RE: Future Trends in Technical Writing (WAS: TECHWR-L Digest, Vol 13, Issue 28)

Subject: RE: Future Trends in Technical Writing (WAS: TECHWR-L Digest, Vol 13, Issue 28)
From: "Nuckols, Kenneth M" <Kenneth -dot- Nuckols -at- mybrighthouse -dot- com>
To: <techwr-l -at- lists -dot- techwr-l -dot- com>
Date: Tue, 28 Nov 2006 08:24:31 -0500

Dave Till said...
> Hi, everybody. I was curious about future trends in technical writing
> employment.
> Recently, a career counsellor I was talking with suggested that the
> future of technical writing would likely be in sectors other than the
> sector. Do you agree with this? And, if you do, where do you see
> technical writers being employed a few years down the road?

My own unscientific, uncorroborated observational research (basically
reading the news, keeping an eye on the markets, and seeing what is
going on in the world around us) would lead me to suspect that the four
industries where we will see the biggest growth in a need for technical
writers are these (in no particular order):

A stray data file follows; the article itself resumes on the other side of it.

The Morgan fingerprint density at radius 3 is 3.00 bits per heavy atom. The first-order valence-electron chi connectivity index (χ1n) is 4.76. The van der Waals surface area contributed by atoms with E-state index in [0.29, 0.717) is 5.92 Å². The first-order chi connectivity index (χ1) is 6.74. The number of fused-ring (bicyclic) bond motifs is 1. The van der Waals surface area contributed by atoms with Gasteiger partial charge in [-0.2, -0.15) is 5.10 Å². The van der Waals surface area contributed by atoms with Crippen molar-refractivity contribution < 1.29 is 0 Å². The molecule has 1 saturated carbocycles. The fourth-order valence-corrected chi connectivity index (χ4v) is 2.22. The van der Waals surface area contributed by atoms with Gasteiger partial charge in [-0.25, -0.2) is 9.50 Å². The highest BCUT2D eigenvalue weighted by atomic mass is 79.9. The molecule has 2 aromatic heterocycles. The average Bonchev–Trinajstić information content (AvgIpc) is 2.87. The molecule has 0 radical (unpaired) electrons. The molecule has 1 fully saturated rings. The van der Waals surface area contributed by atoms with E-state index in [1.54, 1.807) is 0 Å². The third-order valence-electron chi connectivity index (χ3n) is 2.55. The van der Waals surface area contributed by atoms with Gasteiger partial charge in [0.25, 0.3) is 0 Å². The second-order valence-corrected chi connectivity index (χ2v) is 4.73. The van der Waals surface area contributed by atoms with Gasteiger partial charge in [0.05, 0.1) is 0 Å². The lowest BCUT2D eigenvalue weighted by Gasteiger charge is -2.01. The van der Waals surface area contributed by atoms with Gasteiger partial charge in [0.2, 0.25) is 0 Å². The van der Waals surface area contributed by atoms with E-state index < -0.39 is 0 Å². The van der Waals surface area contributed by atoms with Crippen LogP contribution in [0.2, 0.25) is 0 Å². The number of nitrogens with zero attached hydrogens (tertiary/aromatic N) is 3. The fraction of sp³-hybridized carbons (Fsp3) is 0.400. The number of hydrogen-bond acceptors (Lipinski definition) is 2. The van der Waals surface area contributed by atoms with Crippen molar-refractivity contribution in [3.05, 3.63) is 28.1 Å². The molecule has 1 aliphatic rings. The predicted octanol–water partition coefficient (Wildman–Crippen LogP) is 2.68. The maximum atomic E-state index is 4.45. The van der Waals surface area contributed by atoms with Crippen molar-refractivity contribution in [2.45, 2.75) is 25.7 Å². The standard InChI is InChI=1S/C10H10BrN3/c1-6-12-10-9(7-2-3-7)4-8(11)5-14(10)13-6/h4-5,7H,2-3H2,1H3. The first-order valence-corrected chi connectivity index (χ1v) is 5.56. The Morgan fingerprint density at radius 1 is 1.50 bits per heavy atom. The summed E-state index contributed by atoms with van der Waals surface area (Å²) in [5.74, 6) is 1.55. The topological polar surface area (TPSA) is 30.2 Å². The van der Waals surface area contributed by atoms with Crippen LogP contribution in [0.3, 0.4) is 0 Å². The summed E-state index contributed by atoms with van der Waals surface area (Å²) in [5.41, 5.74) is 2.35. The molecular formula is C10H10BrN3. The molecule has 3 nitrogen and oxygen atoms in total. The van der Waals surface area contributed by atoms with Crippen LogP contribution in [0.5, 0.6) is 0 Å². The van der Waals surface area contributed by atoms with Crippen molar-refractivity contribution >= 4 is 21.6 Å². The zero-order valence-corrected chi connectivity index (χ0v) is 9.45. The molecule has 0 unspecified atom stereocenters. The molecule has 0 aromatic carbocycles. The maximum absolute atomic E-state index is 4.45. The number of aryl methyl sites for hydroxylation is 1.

1. Health care / medical technology
2. "New" or "Alternative" power generation technologies
3. Environmental cleanup / recycling technologies
4. Computer software / IT industry

The population of the United States, Canada, Japan (and most of the
industrialized world) is getting older, making health care an
ever-increasing concern. And in the developing world, the continuing
scourge of AIDS and the resurgence of older diseases affecting youth and
adults of childbearing age makes the search for treatments and cures and
the development of new medical tools for diagnosis and treatment a

Power generation and environmental concerns are finally something that
the industrialized west is beginning to take seriously due to the rising
price of oil and the impact of fossil-fuel pollutants on health and
their potential long-term influence on climate.

And as long as the world is relying more and more on computers instead
of less and less on them, the IT industry is going to continue to need
documentation--if not for consumers, then at least for the engineers
that create the software and build the hardware.

Again, this is based on unscientific observations of my own, and are not
backed up by any empirical research.

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